Act II Playhouse came to a standstill when COVID-19 changed how theaters could present live performances. A small regional theater just outside Philadelphia in Ambler, PA, they canceled two shows, issued refunds and tried to plan for the future. Fast forward a few months. Pennsylvania is slowly reopening but guidelines include reducing capacity and with a 134-seat house, the company could not produce in their space. Like many of its theatrical counterparts, Act II decided to try offering digital content.
“Patrons were asking us to stream our shows without realizing the range of artistic, legal and financial challenges streaming presents,” says Carol Flannery, the Playhouse’s director of marketing and communications. “We are a small organization. We produce trailer videos for each production, but nothing on this scale.”
Electile Dysfunction, Hindsight is 2020, is a sketch comedy revue written by Act II’s artistic director Tony Braithwaite, along with Will Dennis, Tracie Higgins and Dan Matarazzo. “We thought if we could find a virtual audience, a convention and election season political comedy like our revue would be a good bet,” says Braithwaite.
With Braithwaite as the primary writer, the royalty rights were secure—a typical obstacle for regional theaters. The script was still being written, so the writers could pivot—take out the planned improv scenes, make design changes, adjust some of the technical aspects, and adapt for social distancing. “The challenge,” said Braithwaite, “is we are not doing a play, but neither is it a movie. Plus, we wanted to create a safe working environment for everyone.”
The next hurdle was how to deliver the show to audiences. “We researched all the options,” Flannery says. “Existing video streaming platforms have been overwhelmed with requests from much larger organizations and none were built for the needs of regional theaters. We needed a platform that didn’t demand an app download, offered sharing protections and could help us sell tickets. We could not absorb exorbitant fees or the revenue splits the ‘big players’ charged. We felt like David in a world of Goliaths.”
Flannery is part of a national chat group of theater marketing professionals who are sharing resources. “We were asking for streaming solutions and Ashley Dinges, the marketing and sales director at GFour Productions—a producer in NYC—responded,” Flannery remembers. “She had just been on the same path and found a white-label option developed by a San Diego, CA start-up, called SURFCODE“. The venture had been successful for GFour and they had advanced the platform even further while working on streaming their hit show, Menopause The Musical.
Hilton Sher founded Surfcode as his third successful software venture, with a focus on web development. Several arts organizations became clients, including TheatreWorks Silicon Valley, Actors Theatre of Louisville and the Boston Ballet. When clients began to cancel performances and lose revenue, Sher convened a focus group and asked what Surfcode could do to help. The answer was, “help us stream our content securely and meet any legal requirements.”
“We’re coders,” says Sher, “and we already knew the cutting edge streaming technology needed to do this in a way that could really help performing arts organizations.” He continues, “It sounds like a movie script, but we worked 20-hour days and in 7 days had a working platform that would meet our clients’ unique needs. We launched our first streamed performance 3 days later, and they sold over 1000 tickets.”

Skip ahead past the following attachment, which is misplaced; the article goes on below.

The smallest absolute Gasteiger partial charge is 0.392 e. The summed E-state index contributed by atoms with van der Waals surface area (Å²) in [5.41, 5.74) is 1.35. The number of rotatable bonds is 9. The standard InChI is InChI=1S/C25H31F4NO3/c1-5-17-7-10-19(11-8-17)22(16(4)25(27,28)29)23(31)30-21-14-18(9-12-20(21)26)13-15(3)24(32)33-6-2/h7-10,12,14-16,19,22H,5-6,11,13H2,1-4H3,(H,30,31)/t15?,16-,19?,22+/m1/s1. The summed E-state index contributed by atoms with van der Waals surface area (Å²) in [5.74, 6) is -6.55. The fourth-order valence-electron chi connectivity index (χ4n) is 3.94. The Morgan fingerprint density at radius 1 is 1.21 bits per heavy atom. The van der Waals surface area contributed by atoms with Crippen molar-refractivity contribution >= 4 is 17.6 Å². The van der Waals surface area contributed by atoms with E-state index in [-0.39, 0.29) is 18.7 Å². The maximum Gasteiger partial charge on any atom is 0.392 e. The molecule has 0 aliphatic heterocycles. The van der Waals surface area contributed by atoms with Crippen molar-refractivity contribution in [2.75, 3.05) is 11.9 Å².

The new venture, PlayPlay.tv, became official in March 2020, and since then has helped performing arts organizations sell over 20,000 tickets, plus retain revenue for canceled shows.
“We knew by early June that we could not perform live,” Flannery continued, “and on July 1, we broke the news to our subscribers.” Act II Playhouse will become Act II Virtual Theatre, and within 90 days of that first decision, Electile will be streaming via the PlayPlay platform. The stream launched August 25—the first day patrons would have been coming to see the show in-person. “We thought we were too small to be able to offer a virtual experience or that patrons would back-out,” said Flannery. “So far, we have been met with overwhelming support.”
What’s next for this partnership? Sher responds, “We’re working with Act II to understand their ticketing software to see if we can create a direct interface and we’re working on a direct purchase platform for partners who don’t have ticketing software.”
Flannery adds, “We are also working with Surfcode and our production partner, Pro Cine on an ASL interpreted version of ‘Electile’ and are really excited by the potential to reach a new audience. We added Donna Ellis and Brian Morrison of Hands Up Productions in Philadelphia to the team for guidance with that venture. They have very specific expertise in theater interpreting. Pro Cine will film and embed the ASL interpretation and we hope to learn more about the needs of the d/Deaf community.”
Sher adds, “Our culture and commitment is accessibility for everyone.”
When Flannery had her first Zoom call with Sher, she noticed the surfer-themed art on the walls behind him. “The company is called Surfcode. I had to ask,” she says. Sher confirmed that yes, he was a surfer. “This seemed perfect,” comments Flannery. “An entrepreneurial young company with a founder who takes risks. Risk is something we understand in theater. Hilton said he wanted live theater to be around for his kids when they can return to a physical space. We were in.”
Electile Dysfunction, Hindsight is 2020, began streaming August 25, 2020. Starring Tony Braithwaite, Will Dennis and Tracie Higgins, with Dan Matarazzo on piano. Sound design by Larry Fowler; costume design by Constance Case. Filming and post-production by Patrick Dolan of Pro Cine. act2.org,